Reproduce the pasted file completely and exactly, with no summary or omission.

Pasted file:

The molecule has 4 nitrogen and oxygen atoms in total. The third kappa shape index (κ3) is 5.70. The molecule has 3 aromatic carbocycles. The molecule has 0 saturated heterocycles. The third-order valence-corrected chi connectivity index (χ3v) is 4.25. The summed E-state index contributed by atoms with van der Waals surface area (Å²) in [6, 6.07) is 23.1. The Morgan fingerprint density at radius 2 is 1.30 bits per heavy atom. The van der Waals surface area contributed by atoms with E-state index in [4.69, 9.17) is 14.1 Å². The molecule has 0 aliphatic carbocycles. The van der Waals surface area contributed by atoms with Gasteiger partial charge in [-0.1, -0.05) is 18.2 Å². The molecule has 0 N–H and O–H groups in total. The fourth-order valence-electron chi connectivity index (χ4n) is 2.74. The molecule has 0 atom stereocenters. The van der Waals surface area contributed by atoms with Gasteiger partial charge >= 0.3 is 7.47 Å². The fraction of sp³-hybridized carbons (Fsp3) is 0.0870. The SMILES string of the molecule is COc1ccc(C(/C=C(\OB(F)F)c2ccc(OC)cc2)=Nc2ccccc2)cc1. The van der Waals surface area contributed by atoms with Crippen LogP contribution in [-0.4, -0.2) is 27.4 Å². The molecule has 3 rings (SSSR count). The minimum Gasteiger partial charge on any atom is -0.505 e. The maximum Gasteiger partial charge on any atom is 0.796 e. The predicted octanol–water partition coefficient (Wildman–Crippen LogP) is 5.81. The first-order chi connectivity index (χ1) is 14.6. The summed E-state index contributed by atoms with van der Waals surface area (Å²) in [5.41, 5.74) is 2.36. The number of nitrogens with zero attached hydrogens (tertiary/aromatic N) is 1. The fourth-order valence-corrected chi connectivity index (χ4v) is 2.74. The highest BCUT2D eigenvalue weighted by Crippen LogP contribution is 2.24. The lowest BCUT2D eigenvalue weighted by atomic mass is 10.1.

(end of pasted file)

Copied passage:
The molecule has 4 nitrogen and oxygen atoms in total. The third kappa shape index (κ3) is 5.70. The molecule has 3 aromatic carbocycles. The molecule has 0 saturated heterocycles. The third-order valence-corrected chi connectivity index (χ3v) is 4.25. The summed E-state index contributed by atoms with van der Waals surface area (Å²) in [6, 6.07) is 23.1. The Morgan fingerprint density at radius 2 is 1.30 bits per heavy atom. The van der Waals surface area contributed by atoms with E-state index in [4.69, 9.17) is 14.1 Å². The molecule has 0 aliphatic carbocycles. The van der Waals surface area contributed by atoms with Gasteiger partial charge in [-0.1, -0.05) is 18.2 Å². The molecule has 0 N–H and O–H groups in total. The fourth-order valence-electron chi connectivity index (χ4n) is 2.74. The molecule has 0 atom stereocenters. The van der Waals surface area contributed by atoms with Gasteiger partial charge >= 0.3 is 7.47 Å². The fraction of sp³-hybridized carbons (Fsp3) is 0.0870. The SMILES string of the molecule is COc1ccc(C(/C=C(\OB(F)F)c2ccc(OC)cc2)=Nc2ccccc2)cc1. The van der Waals surface area contributed by atoms with Crippen LogP contribution in [-0.4, -0.2) is 27.4 Å². The molecule has 3 rings (SSSR count). The minimum Gasteiger partial charge on any atom is -0.505 e. The maximum Gasteiger partial charge on any atom is 0.796 e. The predicted octanol–water partition coefficient (Wildman–Crippen LogP) is 5.81. The first-order chi connectivity index (χ1) is 14.6. The summed E-state index contributed by atoms with van der Waals surface area (Å²) in [5.41, 5.74) is 2.36. The number of nitrogens with zero attached hydrogens (tertiary/aromatic N) is 1. The fourth-order valence-corrected chi connectivity index (χ4v) is 2.74. The highest BCUT2D eigenvalue weighted by Crippen LogP contribution is 2.24. The lowest BCUT2D eigenvalue weighted by atomic mass is 10.1.